There has been widespread relief in the small-business sector about last night’s federal Budget, which introduces a raft of measures designed to help small and family businesses recover from the economic downturn brought about by the COVID pandemic.
In the midst of what the Australian Small Business and Family Enterprise Ombudsman (ASBFEO), Kate Carnell, describes as “the worst conditions we have seen since the Great Depression”, the Budget focused on supporting small business with measures including:
- $1.2 billion on the extension of wage subsidies for apprentices and trainees
- $850 million on JobMaker hiring credit payable for up to 12 months to employers who hire young people (aged 16-35 years)
- $15 billion in JobKeeper payments
- $1.9 billion for loss carry back tax provision
- $26.7 billion in instant asset write-offs for business – with the annual revenue threshold extended to encompass far more businesses, boosting medium-sized enterprises as well as micro- and small businesses
- $4.3 million for Beyond Blue’s NewAccess service, providing mental health support for small businesses
- $800 million national digitisation plan.
“[The] Budget represents the biggest-ever fiscal response to an economic downturn in Australian history,” Carnell said. “Given the number of measures that target the small business sector in this Budget, the Federal Government has clearly acknowledged the role small and family businesses have to play in the nation’s economic recovery.”
The ASBFEO highlighted the instant asset write-off measure as the “biggest win” for SMEs.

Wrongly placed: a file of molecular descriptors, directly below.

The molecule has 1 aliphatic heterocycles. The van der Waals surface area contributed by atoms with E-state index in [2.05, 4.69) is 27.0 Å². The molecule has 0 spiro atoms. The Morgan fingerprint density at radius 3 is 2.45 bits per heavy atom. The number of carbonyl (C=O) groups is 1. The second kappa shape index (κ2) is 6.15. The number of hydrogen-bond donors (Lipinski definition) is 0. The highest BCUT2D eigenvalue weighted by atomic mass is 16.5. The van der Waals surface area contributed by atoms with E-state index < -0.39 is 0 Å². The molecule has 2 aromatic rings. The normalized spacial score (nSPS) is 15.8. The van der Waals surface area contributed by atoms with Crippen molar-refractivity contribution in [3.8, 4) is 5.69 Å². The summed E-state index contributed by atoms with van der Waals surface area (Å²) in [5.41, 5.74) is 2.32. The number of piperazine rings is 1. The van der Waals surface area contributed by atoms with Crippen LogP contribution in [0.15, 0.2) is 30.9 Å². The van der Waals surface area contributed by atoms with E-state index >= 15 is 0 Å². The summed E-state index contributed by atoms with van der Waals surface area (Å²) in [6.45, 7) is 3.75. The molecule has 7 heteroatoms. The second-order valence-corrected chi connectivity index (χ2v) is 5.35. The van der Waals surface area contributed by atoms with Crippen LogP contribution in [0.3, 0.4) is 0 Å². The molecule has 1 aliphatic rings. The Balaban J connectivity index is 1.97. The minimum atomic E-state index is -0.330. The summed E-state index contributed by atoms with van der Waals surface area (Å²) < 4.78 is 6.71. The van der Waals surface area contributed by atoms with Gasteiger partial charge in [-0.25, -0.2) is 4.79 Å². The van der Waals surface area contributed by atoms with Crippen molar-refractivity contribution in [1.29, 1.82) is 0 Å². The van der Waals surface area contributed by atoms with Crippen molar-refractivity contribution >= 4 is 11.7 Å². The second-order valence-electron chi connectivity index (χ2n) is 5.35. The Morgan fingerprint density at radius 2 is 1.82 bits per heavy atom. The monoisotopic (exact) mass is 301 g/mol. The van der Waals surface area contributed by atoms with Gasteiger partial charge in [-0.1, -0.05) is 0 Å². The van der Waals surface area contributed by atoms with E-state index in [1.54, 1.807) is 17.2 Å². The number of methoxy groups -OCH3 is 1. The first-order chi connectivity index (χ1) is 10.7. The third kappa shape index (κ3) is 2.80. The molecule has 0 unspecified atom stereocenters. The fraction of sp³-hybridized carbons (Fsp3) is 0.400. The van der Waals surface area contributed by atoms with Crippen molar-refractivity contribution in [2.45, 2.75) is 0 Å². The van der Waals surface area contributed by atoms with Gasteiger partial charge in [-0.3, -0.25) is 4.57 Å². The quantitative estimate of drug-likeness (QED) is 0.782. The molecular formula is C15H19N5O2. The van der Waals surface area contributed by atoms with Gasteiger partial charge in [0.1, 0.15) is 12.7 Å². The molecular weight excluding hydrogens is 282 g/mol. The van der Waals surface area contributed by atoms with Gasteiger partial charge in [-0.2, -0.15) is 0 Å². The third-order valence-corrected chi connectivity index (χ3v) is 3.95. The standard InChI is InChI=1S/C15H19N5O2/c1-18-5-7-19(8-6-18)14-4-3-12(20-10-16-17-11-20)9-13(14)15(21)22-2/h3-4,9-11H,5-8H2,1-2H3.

“Small businesses can now write-off the full value of assets purchased until 2022,” Carnell said. This gives [them] time and certainty to plan to buy major equipment. It also significantly reduces the need for depreciation and cuts red tape.”
The Ombudsman did, however, bemoan the Government’s failure to establish a small business viability program.
“Small businesses need access to an accredited professional adviser to judge the viability of their business now, so they can make an informed decision about the future of their business and actually do something about it,” Carnell said. “Unfortunately, small businesses with cashflow issues, compounded by falling revenue, may not seek out professional advice because it’s deemed to be unaffordable. This could imperil their future.”
Greg Ellis, CEO of MYOB, who provide management tools to over a million businesses, welcomed the Budget measures.
“The initiatives outlined in [the] Budget are designed to deliver strategies to energise the SME sector by driving demand and injecting spending back into the economy. These are key strategies for our pathway out of recession,” Ellis said. “Much of this spending will benefit small businesses, be it through direct employment driven by infrastructure spending, wage subsidy programs, or via the accelerated personal income tax cuts which will stimulate discretionary household spending.”
Andrew Conway, CEO of the Institute of Public Accountants (IPA) said that the measures brought renewed focus on small business survival and growth to drive the post-COVID economic recovery.
“Australia’s prosperity has been described historically as ‘riding on the sheep’s back’, our economic recovery from this crisis will be riding on the back of Australia’s small business owners and operators,” Conway said. “This Budget provides the critical support small business needs to build its confidence to stay open, to rebuild and start employing…we applaud the Government for providing a fast-track for small business to invest and incentive to grow.”
And Mark Molesworth, Tax Partner at BDO Australia, welcomed the asset write-off as a boost for small business.
“Businesses with a turnover up to $5 billion will be able to deduct the full cost of eligible capital assets. For small and medium sized businesses, second-hand assets will also be covered,” Molesworth said, adding that with dismissal of changes to Research and Development tax incentives is good news for start-ups.